Since sun avoidance is recommended, patients lead lives where they are in the sun for very limited time. This can prevent normal social activities and the intense pain that is experienced interferes with normal daily activities and can prevent adequate sleep.
Liver transplantation in EPP
Liver failure occurs in 2-5% of patients with erythropoietic protoporphyria; this is thought to be related to the increased workload of the liver to clear excessive intermediate by-products from the defective haem pathway. If liver failure occurs it can be fatal.
31 European liver transplants in EPP patients have been reported in medical literature from 1983 and 2008. A 2005 US study followed up 20 patients who had undergone the procedure.
When conducting transplants and other surgery in EPP patients, it has been recommended that yellow filters be fixed to surgical lights to remove light wavelengths below 470nm and prevent phototoxic reactions resulting from exposure.
Psychological and social impact
EPP has been widely recognised as having a serious impact on the quality of patients’ lives due to sun avoidance leading to social exclusion. Depression, anxiety due to fear of reactions and suicidal thoughts have been reported by EPP patients in the literature. A 2010 UK study has also shown that individuals with photosensitive disorders, including EPP, have a greater unemployment rate.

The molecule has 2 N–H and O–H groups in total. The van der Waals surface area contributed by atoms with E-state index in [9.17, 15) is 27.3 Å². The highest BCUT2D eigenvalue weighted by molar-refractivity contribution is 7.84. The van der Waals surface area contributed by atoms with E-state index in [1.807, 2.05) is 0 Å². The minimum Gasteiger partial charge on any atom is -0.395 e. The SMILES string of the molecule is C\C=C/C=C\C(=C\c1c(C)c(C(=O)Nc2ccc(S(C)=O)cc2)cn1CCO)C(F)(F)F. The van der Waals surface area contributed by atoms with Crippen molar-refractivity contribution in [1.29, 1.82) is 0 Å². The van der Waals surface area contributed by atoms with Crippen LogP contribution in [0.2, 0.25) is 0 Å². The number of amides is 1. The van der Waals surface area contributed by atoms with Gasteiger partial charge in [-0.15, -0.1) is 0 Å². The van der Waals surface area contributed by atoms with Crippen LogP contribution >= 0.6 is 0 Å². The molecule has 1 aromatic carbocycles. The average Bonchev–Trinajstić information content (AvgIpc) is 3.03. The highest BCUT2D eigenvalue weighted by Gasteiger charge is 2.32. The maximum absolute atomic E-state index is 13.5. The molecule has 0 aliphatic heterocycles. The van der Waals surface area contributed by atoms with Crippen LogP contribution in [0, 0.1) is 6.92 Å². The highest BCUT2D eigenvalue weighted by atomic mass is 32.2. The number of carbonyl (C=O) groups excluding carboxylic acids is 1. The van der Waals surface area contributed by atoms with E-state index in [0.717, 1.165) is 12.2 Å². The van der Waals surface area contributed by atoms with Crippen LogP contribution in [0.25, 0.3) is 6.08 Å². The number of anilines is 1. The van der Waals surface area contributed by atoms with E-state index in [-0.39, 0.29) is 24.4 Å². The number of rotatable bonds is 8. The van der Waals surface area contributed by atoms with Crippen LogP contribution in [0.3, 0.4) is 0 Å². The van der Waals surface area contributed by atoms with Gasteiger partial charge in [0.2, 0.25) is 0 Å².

Misdiagnosis and ‘invisible’ reaction symptoms can compound these issues as patients also report accusations of hypochondria when experiencing reactions or avoiding situations which may cause the onset of symptoms.
Symptoms of erythropoietic protoporphyria are usually with patients for life; however a few people have described symptoms reducing over time.
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- McGuire BM, et al, (2005). Liver transplantation for erythropoietic protoporphyria liver disease. Liver Transpl. 11(12):1590-6.